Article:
Title: Jurassic Parts
Designed By: Kevin Lanzing
Art By: Andrew Bosley
Published By: 25th Century Games
Player Count: 2-5
Time to Play: 20-45 Minutes
Jurassic Parts is an exciting area majority, set collection game about excavating dinosaur skeletons. Player's take on the role of paleontologists who are sent out on their first field assignment. Their goal, excavate the dozen or so dinosaur fossils stuck in the giant rock slab. However, just removing the fossils will not be enough, players want to get a full skeleton of the dinosaurs they find. After all what good is a headless t-rex. The only problem is that time has shifted around the skeletons in the rock. Players must chisel away at sections of the rock, working to uncover the specific fossils they want. Collect the most worthwhile skeletons to score the most points to win the game!
What's purr-ty cool:
Mechanics: I really enjoyed how the area majority mechanic worked in Jurassic Parts. Players use their chisel pieces to try and chip away pieces of the rock. When the slab of rock splits any player who has at least one chisel helping create the break will get the chance to benefit from it. Whoever has the most chisels gets to take 1/2 of the tiles from the slab, then the player with the next most chisels used gets to take half of the remaining tiles, etc. It's a unique system that rewards not just chipping away on a single piece of the rock. For large sock slabs, it can also mean needing to strategically think about how and where to break it from the main rock, so that you can get the most tiles from the break. It is thinky, and I like it.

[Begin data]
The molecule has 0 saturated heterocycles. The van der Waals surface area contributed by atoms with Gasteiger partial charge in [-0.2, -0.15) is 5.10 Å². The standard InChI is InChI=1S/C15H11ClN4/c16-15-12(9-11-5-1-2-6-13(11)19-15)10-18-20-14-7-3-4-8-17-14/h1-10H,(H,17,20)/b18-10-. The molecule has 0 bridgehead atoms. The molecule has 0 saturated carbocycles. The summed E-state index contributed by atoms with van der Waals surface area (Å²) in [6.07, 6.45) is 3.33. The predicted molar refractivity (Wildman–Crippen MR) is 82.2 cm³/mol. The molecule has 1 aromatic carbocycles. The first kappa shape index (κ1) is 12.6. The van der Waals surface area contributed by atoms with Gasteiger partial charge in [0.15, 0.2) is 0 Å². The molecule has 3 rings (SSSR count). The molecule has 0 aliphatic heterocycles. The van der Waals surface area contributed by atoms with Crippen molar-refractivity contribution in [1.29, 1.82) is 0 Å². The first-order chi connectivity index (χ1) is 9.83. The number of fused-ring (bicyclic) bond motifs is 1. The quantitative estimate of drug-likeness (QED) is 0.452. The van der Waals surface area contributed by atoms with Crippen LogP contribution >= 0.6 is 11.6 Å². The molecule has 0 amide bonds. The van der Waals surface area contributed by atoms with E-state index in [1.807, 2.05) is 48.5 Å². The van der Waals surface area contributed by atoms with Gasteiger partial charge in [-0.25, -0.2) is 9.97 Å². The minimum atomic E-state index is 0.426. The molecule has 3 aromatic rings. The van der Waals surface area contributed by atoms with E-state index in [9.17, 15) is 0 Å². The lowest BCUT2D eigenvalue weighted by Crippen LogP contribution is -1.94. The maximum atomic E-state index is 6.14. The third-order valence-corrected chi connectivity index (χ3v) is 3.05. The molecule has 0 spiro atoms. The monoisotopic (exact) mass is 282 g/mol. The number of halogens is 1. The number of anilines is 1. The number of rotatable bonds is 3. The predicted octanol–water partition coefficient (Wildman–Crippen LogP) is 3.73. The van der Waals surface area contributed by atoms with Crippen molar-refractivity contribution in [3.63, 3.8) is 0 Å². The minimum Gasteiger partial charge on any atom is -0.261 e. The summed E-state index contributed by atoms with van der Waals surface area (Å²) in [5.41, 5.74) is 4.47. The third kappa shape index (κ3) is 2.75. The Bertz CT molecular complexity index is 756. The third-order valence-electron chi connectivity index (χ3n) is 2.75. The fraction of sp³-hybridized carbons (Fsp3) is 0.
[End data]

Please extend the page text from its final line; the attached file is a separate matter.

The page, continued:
Ease of Entry: For those that do not know, I work fulltime at a university. Sometimes for my job, I host programs where I play board games with students. Many of my students never played games beyond things like uno, monopoly, and sometimes Catan. Sometimes, I come across a game for review that I think is a great way to introduce new gamers into the hobby, and Jurassic Parts is that kind of game. I brought it to the table with four students, three of whom have never played modern board games. Everyone was able to quickly pick up on the rules and enjoyed the game.
Theme: One last thing I enjoyed was the thematic flavor text in the rulebook. The rules start off by telling a quick story to set the mood for the game. In the back of the rules, there are also descriptions of each character you can play as. It is cute to see where the characters attended school and what they studied. It brings a bit of real life to them.
The cat's meow:
"Give me a chisel! I want a chisel! Purrr-ty please let me play with a chisel!" - Pudgy Cat
Disclosure: Pudgy Cat Games was provided a copy of this game in exchange for a review, however, this review reflects the honest thoughts of the author.